Take a look around your home. How many pieces of plastic can you find in just 30 seconds? Of them, how long will they actually be in your possession before they are disposed of? Water and soda bottles, shampoo and detergent, food containers and toys; these are just a few of the thousands of plastic items that flow through our lives.
When we’re done with them, often in less time than it will take for you to read this article, that’s the end of it right? Most will be tossed into the trash with nary a thought. Some will be recycled into other forms of plastic. None of it will go away. There is no away. How does that make you feel? If you are like most people and are honest about it, you feel nothing.
I’d like to again tell you about an amazing artist who, through his work, helps us face the invisible truths of our time. His name is Chris Jordan. He uses images of small, everyday items to form large wall-sized images of great beauty and even greater significance.
For example, imagine a painting of a Tyrannosaurus Rex, the dinosaur that once roamed the Earth, a symbol of havoc and destruction. As you zoom in on the piece, you begin to see that the image consists of thousands of plastic bags of various colors. In fact, this particular work of Jordan’s displays 240,000 plastic bags, the number used on Earth every ten seconds. Oil is a by-product of the dinosaur era. The artist’s message: They are back, and wreaking even more havoc than ever.
(Note: When viewing Jordan’s images on his website, a single click will initiate a slow zoom to display the details of the composition. A second click zooms back out.)
One image, Gyre II, emulates the famous Van Gough painting “Starry Night” and depicts 50,000 cigarette lighters, the number of pieces of plastic estimated to be floating in every square mile of the world’s oceans. The swirls of Van Gough’s famous painting emulate the swirl of the Pacific Gyre, often referred to as the “Garbage Patch,” a vast area in the middle of the Pacific Ocean where millions of tons of (mostly plastic) debris has gathered over time. Jordan’s work reminds us that our consumption has unintended consequences.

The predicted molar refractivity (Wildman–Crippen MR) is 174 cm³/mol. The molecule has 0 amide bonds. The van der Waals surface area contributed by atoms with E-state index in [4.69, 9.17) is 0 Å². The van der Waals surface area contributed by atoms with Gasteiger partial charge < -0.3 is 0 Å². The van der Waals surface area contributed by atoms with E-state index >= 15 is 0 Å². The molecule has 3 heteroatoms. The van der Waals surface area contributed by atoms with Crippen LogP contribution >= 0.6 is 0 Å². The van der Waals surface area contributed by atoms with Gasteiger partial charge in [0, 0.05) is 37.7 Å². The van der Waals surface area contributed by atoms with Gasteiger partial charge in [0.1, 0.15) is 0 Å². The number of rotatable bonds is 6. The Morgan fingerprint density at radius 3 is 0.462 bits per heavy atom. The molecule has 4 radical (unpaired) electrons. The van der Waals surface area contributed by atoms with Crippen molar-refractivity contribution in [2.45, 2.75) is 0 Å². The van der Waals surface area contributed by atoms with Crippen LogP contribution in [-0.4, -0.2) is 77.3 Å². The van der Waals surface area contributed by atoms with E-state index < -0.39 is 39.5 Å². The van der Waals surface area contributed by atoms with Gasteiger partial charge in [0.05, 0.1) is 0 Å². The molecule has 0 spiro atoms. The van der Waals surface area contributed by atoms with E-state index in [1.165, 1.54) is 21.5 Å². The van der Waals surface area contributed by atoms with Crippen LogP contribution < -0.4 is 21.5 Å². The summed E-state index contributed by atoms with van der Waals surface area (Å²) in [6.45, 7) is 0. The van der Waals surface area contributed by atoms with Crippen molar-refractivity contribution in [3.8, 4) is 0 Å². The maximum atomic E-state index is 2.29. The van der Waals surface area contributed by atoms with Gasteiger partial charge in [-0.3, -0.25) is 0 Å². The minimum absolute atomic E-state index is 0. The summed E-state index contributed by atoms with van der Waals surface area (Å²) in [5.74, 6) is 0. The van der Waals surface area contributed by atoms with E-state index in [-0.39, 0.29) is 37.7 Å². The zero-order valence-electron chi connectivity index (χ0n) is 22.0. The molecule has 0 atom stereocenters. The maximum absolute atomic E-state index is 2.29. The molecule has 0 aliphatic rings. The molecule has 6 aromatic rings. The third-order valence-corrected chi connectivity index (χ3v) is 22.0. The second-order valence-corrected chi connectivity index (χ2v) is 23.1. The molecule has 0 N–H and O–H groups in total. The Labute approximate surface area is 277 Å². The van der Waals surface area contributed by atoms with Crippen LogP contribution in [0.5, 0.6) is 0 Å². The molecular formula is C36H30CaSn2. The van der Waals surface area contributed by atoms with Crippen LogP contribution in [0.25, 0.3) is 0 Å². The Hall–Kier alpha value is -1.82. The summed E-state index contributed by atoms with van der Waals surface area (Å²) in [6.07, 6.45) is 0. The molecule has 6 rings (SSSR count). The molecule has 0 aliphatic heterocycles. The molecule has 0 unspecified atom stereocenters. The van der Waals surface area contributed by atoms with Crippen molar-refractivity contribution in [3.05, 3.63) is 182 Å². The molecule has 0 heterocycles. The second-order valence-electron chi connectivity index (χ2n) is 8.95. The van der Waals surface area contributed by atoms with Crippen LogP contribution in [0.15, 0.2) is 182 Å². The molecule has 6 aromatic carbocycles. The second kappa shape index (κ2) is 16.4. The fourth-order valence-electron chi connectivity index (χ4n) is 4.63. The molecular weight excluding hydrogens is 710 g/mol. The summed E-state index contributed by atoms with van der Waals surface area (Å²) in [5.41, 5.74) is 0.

Jordan learned that the effects of the gyre were dramatically evident on Midway Island, the location of one of the largest and most remote marine sanctuaries on the planet. It is home to a once-thriving albatross community, large seabirds with an immense wingspan, known for their graceful ability to glide effortlessly just above the wave-tops. For countless generations, they have hatched their chicks on Midway. They take to the sea in search of food, returning to feed their young. And now their young are dying.
Midway Island is covered with the carcasses of young birds. As they decay, their remains reveal a startling truth. Their stomachs are full of plastic. Among the items Jordan photographed were bottle caps, plastic forks, toothbrushes, shotgun shells and even parts of a toy robot; all of it fed to them by their parents who thought they were gathering food rather than the floating remnants of a far-away, wasteful culture. Jordan’s poignant images allow us to face the reality of our consumption, if we are willing to look (see Midway: Message from the Gyre). On one of the most remote places on Earth, our unconscious behavior brings slow and painful death to these magnificent creatures. Can their extinction be far behind? What about our own?